September 28, 2018: Scientific Reports
Kayla Md Cornett, Elizabeth Wojciechowski, Amy D Sman, Terri Walker, Manoj P Menezes, Paula Bray, Mark Halaki, Joshua Burns
INTRODUCTION: Biomarkers of disease severity in Charcot-Marie-Tooth disease (CMT) are required to evaluate early responses to treatment. The study aimed to evaluate the relationship between muscle volume and intramuscular fat accumulation by magnetic resonance imaging (MRI) and weakness, disability and impaired gait in affected children and adolescents. METHODS: 55 participants underwent MRI of the anterior compartment of the lower leg. Muscle and fat volumes were calculated...
September 28, 2018: Muscle & Nerve
Mads Jochumsen, Muhammad Shafique, Ali Hassan, Imran Khan Niazi
 Objectives: As for stroke rehabilitation, brain-computer interfaces could potentially be used for inducing neural plasticity in patients with cerebral palsy by pairing movement intentions with relevant somatosensory feedback. Therefore, the aim of this study was to investigate if movement intentions from children with cerebral palsy can be detected from single-trial EEG. Moreover, different feature types and electrode setups were evaluated.
 Approach: Eight adolescents with cerebral palsy performed self-paced dorsiflexions of the ankle while nine channels of EEG were recorded...
September 27, 2018: Journal of Neural Engineering
Sophia Z Liu, Amir S Ali, Matthew D Campbell, Kevin Kilroy, Eric G Shankland, Baback Roshanravan, David J Marcinek, Kevin E Conley
BACKGROUND: Building both strength and endurance has been a challenge in exercise training in the elderly, but dietary supplements hold promise as agents for improving muscle adaptation. Here, we test a formulation of natural products (AX: astaxanthin, 12 mg and tocotrienol, 10 mg and zinc, 6 mg) with both anti-inflammatory and antioxidant properties in combination with exercise. We conducted a randomized, double-blind, placebo-controlled study of elderly subjects (65-82 years) on a daily oral dose with interval walking exercise on an incline treadmill...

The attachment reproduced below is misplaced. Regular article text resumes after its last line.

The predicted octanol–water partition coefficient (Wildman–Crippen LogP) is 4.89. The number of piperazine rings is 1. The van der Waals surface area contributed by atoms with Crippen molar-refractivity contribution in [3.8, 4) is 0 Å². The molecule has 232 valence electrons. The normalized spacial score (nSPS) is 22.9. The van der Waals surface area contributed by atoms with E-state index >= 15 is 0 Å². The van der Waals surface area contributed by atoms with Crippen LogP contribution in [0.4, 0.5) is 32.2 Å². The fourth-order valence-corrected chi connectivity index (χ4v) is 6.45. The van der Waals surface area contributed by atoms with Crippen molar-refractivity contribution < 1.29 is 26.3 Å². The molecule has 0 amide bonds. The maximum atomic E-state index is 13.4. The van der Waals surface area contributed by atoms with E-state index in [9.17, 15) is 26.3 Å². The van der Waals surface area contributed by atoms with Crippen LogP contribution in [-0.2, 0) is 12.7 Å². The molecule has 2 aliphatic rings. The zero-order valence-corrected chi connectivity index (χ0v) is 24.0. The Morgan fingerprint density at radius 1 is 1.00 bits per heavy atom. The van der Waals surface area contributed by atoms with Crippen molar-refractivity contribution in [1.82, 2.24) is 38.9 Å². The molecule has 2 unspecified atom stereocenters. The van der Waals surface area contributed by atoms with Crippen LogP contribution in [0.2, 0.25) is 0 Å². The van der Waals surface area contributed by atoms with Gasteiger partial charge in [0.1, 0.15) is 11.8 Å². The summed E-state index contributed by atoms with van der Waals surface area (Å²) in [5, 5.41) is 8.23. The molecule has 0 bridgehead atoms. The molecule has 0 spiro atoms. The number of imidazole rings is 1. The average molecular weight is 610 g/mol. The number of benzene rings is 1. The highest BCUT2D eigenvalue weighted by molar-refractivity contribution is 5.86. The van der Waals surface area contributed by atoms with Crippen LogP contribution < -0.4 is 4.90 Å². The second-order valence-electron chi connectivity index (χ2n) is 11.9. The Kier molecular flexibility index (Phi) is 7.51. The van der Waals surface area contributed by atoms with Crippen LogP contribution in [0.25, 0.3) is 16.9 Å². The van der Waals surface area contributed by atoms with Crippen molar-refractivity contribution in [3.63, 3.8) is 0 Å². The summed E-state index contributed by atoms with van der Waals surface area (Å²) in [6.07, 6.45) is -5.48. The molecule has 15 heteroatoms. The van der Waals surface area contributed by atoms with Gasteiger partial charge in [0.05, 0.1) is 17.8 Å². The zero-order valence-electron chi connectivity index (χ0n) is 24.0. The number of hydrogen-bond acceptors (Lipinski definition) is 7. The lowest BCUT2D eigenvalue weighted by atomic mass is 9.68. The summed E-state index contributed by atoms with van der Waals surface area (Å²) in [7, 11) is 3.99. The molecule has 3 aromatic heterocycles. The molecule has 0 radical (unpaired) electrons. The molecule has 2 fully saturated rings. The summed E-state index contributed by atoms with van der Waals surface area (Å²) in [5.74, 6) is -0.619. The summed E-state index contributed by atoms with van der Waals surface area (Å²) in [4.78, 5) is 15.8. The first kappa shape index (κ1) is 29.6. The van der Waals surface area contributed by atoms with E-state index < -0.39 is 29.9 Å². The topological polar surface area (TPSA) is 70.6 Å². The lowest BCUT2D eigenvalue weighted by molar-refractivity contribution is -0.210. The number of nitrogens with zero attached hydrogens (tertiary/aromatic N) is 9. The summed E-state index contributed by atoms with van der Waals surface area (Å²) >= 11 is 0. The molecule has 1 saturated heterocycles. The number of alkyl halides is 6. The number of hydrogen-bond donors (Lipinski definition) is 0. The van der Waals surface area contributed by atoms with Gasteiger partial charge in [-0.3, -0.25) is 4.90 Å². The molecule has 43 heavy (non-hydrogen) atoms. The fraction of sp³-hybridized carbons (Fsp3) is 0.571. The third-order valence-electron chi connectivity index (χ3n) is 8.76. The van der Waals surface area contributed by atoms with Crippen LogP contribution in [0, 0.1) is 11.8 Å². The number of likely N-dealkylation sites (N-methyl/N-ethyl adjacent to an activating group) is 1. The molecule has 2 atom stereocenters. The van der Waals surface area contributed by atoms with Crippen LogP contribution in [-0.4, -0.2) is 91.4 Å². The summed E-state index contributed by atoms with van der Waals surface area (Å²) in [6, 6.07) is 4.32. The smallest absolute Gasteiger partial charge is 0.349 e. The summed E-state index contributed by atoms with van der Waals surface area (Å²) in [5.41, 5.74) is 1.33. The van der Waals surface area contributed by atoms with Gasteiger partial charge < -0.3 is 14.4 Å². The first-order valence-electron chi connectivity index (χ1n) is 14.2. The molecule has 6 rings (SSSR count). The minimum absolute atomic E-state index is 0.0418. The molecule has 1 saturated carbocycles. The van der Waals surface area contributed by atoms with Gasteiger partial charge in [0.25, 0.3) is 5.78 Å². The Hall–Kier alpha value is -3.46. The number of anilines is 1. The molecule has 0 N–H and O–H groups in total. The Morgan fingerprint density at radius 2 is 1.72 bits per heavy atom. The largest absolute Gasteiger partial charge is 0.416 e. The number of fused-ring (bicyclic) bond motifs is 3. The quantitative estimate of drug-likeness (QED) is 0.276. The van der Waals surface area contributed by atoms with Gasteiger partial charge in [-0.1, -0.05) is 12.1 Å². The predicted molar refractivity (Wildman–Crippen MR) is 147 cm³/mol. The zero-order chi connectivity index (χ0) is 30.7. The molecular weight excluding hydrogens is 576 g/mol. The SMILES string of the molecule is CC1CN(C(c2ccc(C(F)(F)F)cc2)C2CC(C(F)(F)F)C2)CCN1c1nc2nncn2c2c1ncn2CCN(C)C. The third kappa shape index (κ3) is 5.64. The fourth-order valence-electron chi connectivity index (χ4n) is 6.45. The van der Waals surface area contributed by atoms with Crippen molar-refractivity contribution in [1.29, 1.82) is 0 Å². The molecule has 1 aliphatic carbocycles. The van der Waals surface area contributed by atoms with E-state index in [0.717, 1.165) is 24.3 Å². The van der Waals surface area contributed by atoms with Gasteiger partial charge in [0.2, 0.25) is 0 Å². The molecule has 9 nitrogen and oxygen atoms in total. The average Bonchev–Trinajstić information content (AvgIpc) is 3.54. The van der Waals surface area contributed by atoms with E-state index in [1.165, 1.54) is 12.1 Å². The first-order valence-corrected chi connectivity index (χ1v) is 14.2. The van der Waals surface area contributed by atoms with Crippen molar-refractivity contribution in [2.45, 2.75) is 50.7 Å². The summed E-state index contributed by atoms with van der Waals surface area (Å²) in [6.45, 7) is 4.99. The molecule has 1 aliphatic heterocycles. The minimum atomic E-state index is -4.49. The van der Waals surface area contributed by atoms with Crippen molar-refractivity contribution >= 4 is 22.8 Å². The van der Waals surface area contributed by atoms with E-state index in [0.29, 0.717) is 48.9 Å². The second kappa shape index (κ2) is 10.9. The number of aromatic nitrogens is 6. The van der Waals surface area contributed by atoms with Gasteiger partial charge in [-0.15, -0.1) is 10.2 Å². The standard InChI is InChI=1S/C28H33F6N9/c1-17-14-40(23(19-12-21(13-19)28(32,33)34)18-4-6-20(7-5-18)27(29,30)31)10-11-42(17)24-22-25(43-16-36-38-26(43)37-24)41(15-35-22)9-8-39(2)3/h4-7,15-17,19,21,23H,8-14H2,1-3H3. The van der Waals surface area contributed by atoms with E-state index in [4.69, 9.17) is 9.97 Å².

September 26, 2018: Journal of Cachexia, Sarcopenia and Muscle
Daniel Peixoto, Marta Gomes, António Torres, António Miranda
Synovial chondromatosis is a rare proliferative disease, characterized by the occurrence of metaplasia in the synovium of the joints. These lesions become pedunculated; with the evolution of the disease they become detached, leading to intra-articular loose-bodies. It occurs more frequently in males between the third and fifth decades of life, usually affecting large joints such as the knee and hip. Smaller joints, such as the ankle, are less frequently affected. Patients report articular pain, blockage, and limited range of motion caused by the loose fragments...
September 2018: Revista Brasileira de Ortopedia
Z Cibula, M Hrubina, M Melišík, I Mudrák, L Nečas
PURPOSE OF THE STUDY The purpose of our retrospective study is to evaluate 5-year functional and radiological outcomes in patients following corrective osteotomy of the distal radius and ulnar osteotomy for malposition after a distal radius fracture, to identify differences in the outcomes of corrective osteotomies depending on the type of the original fracture according to the AO classification, the grade of arthritis of radiocarpal (RC) joint, surgical approach and the way of stabilisation of the osteotomy...
2018: Acta Chirurgiae Orthopaedicae et Traumatologiae Cechoslovaca